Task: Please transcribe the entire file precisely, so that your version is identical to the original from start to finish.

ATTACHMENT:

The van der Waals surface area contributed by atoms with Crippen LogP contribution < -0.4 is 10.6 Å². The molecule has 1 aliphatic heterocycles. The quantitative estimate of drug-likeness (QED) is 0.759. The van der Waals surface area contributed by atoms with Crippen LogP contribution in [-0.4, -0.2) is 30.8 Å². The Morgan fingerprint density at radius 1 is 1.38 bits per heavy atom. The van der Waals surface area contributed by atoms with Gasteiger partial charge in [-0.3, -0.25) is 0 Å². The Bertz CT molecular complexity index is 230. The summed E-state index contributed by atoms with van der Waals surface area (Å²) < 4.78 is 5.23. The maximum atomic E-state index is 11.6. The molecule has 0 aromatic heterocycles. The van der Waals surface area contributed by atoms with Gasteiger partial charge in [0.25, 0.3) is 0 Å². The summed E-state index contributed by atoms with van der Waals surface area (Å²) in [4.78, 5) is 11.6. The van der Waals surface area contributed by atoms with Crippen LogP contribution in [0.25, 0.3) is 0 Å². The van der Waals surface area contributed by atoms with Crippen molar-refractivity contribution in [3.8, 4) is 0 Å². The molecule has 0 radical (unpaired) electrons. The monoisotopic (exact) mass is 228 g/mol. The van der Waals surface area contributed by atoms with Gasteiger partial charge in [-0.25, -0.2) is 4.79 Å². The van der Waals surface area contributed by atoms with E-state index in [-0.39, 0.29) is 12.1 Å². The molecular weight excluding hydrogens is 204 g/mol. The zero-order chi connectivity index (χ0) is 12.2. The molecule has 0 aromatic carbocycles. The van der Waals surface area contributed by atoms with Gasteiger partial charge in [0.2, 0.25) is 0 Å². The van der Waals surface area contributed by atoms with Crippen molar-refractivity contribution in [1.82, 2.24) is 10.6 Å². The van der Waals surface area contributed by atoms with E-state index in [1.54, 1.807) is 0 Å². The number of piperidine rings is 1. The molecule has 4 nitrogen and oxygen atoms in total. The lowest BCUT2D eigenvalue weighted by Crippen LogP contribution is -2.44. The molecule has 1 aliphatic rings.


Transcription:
The van der Waals surface area contributed by atoms with Crippen LogP contribution < -0.4 is 10.6 Å². The molecule has 1 aliphatic heterocycles. The quantitative estimate of drug-likeness (QED) is 0.759. The van der Waals surface area contributed by atoms with Crippen LogP contribution in [-0.4, -0.2) is 30.8 Å². The Morgan fingerprint density at radius 1 is 1.38 bits per heavy atom. The van der Waals surface area contributed by atoms with Gasteiger partial charge in [-0.3, -0.25) is 0 Å². The Bertz CT molecular complexity index is 230. The summed E-state index contributed by atoms with van der Waals surface area (Å²) < 4.78 is 5.23. The maximum atomic E-state index is 11.6. The molecule has 0 aromatic heterocycles. The van der Waals surface area contributed by atoms with Gasteiger partial charge in [0.25, 0.3) is 0 Å². The summed E-state index contributed by atoms with van der Waals surface area (Å²) in [4.78, 5) is 11.6. The van der Waals surface area contributed by atoms with Crippen LogP contribution in [0.25, 0.3) is 0 Å². The van der Waals surface area contributed by atoms with Crippen molar-refractivity contribution in [3.8, 4) is 0 Å². The molecule has 0 radical (unpaired) electrons. The monoisotopic (exact) mass is 228 g/mol. The van der Waals surface area contributed by atoms with Gasteiger partial charge in [-0.25, -0.2) is 4.79 Å². The van der Waals surface area contributed by atoms with E-state index in [-0.39, 0.29) is 12.1 Å². The molecular weight excluding hydrogens is 204 g/mol. The zero-order chi connectivity index (χ0) is 12.2. The molecule has 0 aromatic carbocycles. The van der Waals surface area contributed by atoms with Gasteiger partial charge in [0.2, 0.25) is 0 Å². The van der Waals surface area contributed by atoms with Crippen molar-refractivity contribution in [1.82, 2.24) is 10.6 Å². The van der Waals surface area contributed by atoms with E-state index in [1.54, 1.807) is 0 Å². The number of piperidine rings is 1. The molecule has 4 nitrogen and oxygen atoms in total. The lowest BCUT2D eigenvalue weighted by Crippen LogP contribution is -2.44. The molecule has 1 aliphatic rings.